Friday, July 16, 2010

Qualified accountants in academies – an optional extra?

Today the magazine Education Executive reports on Michael Gove’s reassurances to prospective academies that they do not have to have a qualified accountant on their staff:

“The Academies Finance Handbook currently recommends that finance directors of academies are qualified accountants because of the additional demands compared with maintained schools, in terms of preparation of accounts," Gove wrote. "However, there is no actual rule that there must be."

Gove said it was "perfectly possible" for the bursar of the previous school, "if suitable in other ways", to become the academy finance director. "An effective member of the senior management team is much more important than technical knowledge of charity and company accounts," he said. Gove also pointed out that such technical expertise could be bought in if necessary.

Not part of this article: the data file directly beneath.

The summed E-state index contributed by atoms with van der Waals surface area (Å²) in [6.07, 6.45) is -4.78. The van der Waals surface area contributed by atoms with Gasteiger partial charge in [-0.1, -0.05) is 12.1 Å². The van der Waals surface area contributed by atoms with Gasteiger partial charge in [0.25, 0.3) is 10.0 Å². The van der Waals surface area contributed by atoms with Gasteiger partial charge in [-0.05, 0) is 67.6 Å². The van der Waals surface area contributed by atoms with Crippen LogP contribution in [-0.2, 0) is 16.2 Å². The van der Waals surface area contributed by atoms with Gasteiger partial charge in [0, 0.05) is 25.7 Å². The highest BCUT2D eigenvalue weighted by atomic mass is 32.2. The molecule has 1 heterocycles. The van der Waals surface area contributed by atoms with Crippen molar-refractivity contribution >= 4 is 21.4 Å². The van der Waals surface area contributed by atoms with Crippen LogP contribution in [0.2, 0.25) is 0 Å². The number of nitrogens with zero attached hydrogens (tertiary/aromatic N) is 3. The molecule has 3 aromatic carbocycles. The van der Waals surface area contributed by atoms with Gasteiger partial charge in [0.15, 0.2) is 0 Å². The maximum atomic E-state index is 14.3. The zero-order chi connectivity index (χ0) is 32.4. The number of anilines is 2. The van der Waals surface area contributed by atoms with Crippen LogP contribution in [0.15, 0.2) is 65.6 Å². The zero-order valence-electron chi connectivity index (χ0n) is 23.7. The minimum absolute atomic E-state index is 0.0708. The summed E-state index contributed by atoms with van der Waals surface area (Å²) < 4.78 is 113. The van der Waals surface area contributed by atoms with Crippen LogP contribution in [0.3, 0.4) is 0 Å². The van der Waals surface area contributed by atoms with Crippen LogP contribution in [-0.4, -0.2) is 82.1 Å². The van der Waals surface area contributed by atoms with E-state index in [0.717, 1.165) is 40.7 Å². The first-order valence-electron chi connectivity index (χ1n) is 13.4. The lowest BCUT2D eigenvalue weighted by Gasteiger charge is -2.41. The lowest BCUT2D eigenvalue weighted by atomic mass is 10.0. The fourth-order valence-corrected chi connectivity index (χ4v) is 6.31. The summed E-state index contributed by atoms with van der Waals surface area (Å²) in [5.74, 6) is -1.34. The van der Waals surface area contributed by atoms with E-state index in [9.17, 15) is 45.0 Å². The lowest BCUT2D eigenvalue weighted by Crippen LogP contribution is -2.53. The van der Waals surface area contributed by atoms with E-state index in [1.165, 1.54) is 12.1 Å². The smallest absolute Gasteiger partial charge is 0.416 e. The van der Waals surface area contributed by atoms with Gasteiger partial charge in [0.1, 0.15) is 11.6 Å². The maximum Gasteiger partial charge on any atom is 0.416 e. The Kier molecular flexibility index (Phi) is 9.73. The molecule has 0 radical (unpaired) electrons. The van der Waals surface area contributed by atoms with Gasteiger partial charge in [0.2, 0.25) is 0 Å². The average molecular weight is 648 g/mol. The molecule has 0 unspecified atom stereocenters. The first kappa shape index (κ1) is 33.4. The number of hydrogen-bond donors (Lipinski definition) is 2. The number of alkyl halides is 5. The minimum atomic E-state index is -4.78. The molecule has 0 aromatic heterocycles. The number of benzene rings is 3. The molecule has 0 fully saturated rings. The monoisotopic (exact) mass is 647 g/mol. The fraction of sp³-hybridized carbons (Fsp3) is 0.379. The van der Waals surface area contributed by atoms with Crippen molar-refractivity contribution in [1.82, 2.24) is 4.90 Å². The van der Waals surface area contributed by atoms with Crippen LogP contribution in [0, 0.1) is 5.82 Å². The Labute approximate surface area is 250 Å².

I would not necessarily disagree with that. (If I did, I would have to declare an interest: I am a Chartered Accountant who works with academies.) However, I would add that what can be most dangerous are the unknown unknowns – you do not always know when you need to call in the “technical experts”.

An understanding of company law and charity accounting is essential – bursars will need that if they are to navigate risk and avoid constantly calling upon accountancy firms.

Where schools become academies, they are entering a brave new world – one of threats as well as opportunities.

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